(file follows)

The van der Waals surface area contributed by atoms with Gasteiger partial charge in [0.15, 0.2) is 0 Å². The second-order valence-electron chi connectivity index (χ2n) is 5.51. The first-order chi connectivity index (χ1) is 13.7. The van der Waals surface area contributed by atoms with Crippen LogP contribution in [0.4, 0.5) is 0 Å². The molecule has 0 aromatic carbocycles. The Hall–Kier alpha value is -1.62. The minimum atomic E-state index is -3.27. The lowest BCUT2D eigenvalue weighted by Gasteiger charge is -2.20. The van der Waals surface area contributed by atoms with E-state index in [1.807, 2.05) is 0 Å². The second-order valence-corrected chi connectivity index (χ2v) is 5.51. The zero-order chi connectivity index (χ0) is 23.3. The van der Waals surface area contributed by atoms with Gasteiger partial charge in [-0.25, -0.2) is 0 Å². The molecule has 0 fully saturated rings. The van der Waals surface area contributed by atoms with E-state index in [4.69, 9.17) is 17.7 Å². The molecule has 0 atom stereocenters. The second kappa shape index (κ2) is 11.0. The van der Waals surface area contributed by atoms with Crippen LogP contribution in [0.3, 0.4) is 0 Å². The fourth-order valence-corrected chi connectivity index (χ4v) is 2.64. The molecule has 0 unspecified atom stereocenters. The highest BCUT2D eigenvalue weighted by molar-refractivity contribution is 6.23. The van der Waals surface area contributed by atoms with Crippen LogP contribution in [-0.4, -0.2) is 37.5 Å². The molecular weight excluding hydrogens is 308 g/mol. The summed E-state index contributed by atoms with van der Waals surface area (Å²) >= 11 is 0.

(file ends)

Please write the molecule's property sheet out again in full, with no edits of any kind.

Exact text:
The van der Waals surface area contributed by atoms with Gasteiger partial charge in [0.15, 0.2) is 0 Å². The second-order valence-electron chi connectivity index (χ2n) is 5.51. The first-order chi connectivity index (χ1) is 13.7. The van der Waals surface area contributed by atoms with Crippen LogP contribution in [0.4, 0.5) is 0 Å². The molecule has 0 aromatic carbocycles. The Hall–Kier alpha value is -1.62. The minimum atomic E-state index is -3.27. The lowest BCUT2D eigenvalue weighted by Gasteiger charge is -2.20. The van der Waals surface area contributed by atoms with E-state index in [1.807, 2.05) is 0 Å². The second-order valence-corrected chi connectivity index (χ2v) is 5.51. The zero-order chi connectivity index (χ0) is 23.3. The van der Waals surface area contributed by atoms with Gasteiger partial charge in [-0.25, -0.2) is 0 Å². The molecule has 0 fully saturated rings. The van der Waals surface area contributed by atoms with E-state index in [4.69, 9.17) is 17.7 Å². The molecule has 0 atom stereocenters. The second kappa shape index (κ2) is 11.0. The van der Waals surface area contributed by atoms with Crippen LogP contribution in [0.3, 0.4) is 0 Å². The fourth-order valence-corrected chi connectivity index (χ4v) is 2.64. The molecule has 0 unspecified atom stereocenters. The highest BCUT2D eigenvalue weighted by molar-refractivity contribution is 6.23. The van der Waals surface area contributed by atoms with Crippen LogP contribution in [-0.4, -0.2) is 37.5 Å². The molecular weight excluding hydrogens is 308 g/mol. The summed E-state index contributed by atoms with van der Waals surface area (Å²) >= 11 is 0.